The justices are even less likely to consider questions beyond the ones they were asked to decide when cases reach them in the context of emergency applications in death penalty cases. They often have only hours to act, and they seldom look beyond the lower court rulings granting or denying stays of execution and the parties’ hastily assembled briefs.

On the night the Supreme Court allowed Ray’s execution to proceed, the justices were also distracted by another emergency application, one that at the time had a higher profile, concerning a Louisiana abortion law.

I would add that the five conservative justices in the majority did not understand themselves to be deciding “whether the failure to allow him an imam at his execution violated his rights.” They said they were deciding whether he had raised his claim too late.

Neal Katyal, former acting solicitor general for the Obama administration, tweeted of the Ray ruling that “100 years from now, law students will read about this decision. It may be read alongside Dred Scott, Plessy v. Ferguson, Korematsu, and the Chinese Exclusion Act cases.” Katyal shares a lot of his opinions on television these days and is a fierce critic of the Trump administration. What do you make of this one?

The ruling in the Ray case was met with disapproval across the political spectrum and especially from conservatives devoted to religious liberty.

In her dissent for the court’s four liberal members, Justice Elena Kagan called the decision “profoundly wrong.” That is strong language from a member of the court who is ordinarily quite measured.

So while there might have been a bit of hyperbole in what Neal said, it did capture the profound disappointment over what a lot of people thought was an ill-considered ruling. Indeed, the court itself came to the opposite conclusion in a very similar case a couple of months later, by an apparent 7-2 vote.

In the case you wrote about, one that had provoked “rancor and raw emotion” among the justices, there seemed to be some anger about “re-litigating” the Ray case. Is that a common complaint? Are justices not typically supposed to do that?

It was unusual to see the heated exchanges over the Ray case in yet a third death penalty ruling, this one concerning a Missouri inmate’s claim that he would suffer excruciating pain if executed using the state’s lethal-injection protocol. The justices try to keep things civil and to move on after big disagreements. A key rule at the court, Justice Stephen G. Breyer has said, is that “tomorrow is another day.” In the Ray case, the court seems to be disregarding that rule.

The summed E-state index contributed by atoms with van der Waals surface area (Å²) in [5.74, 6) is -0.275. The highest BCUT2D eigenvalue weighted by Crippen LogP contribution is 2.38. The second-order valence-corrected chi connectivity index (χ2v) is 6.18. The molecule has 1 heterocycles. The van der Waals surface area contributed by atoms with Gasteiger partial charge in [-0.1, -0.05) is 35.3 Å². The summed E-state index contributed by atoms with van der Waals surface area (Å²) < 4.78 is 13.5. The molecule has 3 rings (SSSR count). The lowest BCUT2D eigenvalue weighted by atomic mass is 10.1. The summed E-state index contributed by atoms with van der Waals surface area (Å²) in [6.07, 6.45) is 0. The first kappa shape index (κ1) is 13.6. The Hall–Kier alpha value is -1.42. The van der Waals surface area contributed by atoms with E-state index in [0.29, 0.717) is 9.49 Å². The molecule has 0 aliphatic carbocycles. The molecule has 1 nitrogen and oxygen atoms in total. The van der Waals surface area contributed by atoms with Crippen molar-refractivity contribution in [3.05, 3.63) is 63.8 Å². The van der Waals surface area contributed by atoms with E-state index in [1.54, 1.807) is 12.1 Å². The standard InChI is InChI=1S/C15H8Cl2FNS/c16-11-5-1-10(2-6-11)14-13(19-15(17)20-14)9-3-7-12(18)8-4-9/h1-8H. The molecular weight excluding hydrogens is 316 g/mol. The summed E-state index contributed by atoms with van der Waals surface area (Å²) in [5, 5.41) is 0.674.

The ruling in the Ray case was one of several the court has made in death penalty appeals of late. Is there something larger going on, do you think, as you read the decisions? One law professor said that “these three death penalty cases may demonstrate the court's growing pains as it moves further away from the ideological center.”

That’s one way to put it. I’d say there is frustration and impatience on the right over what it perceives to be endless delays and gamesmanship in death penalty litigation and an increasing discomfort on the left with capital punishment as such.

Filed under:

Protect Independent Journalism

ProPublica is a nonprofit newsroom that produces nonpartisan, evidence-based journalism to expose injustice, corruption and wrongdoing. We were founded ten years ago to fill a growing hole in journalism: newsrooms were (and still are) shrinking, and legacy funding models failing. Deep-dive reporting like ours is slow and expensive, and investigative journalism is a luxury in many newsrooms today — but it remains as critical as ever to democracy and our civic life. A decade (and five Pulitzer Prizes) later, ProPublica has built the largest investigative newsroom in the country. Our work has spurred reform through legislation, at the voting booth, and inside our nation’s most important institutions.

This story you’ve just finished was funded by our readers and we hope it inspires you to make a gift to ProPublica so that we can publish more investigations like this one that holds people in power to account and produces real change.

Your donation will help us ensure that we can continue this critical work. From the Trump Administration, criminal justice, health care, immigration and so much more, we are busier than ever covering stories you won’t see anywhere else. Make your gift of any amount today and join the tens of thousands of ProPublicans across the country, standing up for the power of independent journalism to produce real, lasting change. Thank you.

Donate Now

Portrait of Joe Sexton

Joe Sexton

Joe Sexton is a senior editor at ProPublica. Before coming to ProPublica in 2013, he had worked for 25 years as a reporter and editor at The New York Times.

Latest Stories from ProPublica

Current site Current page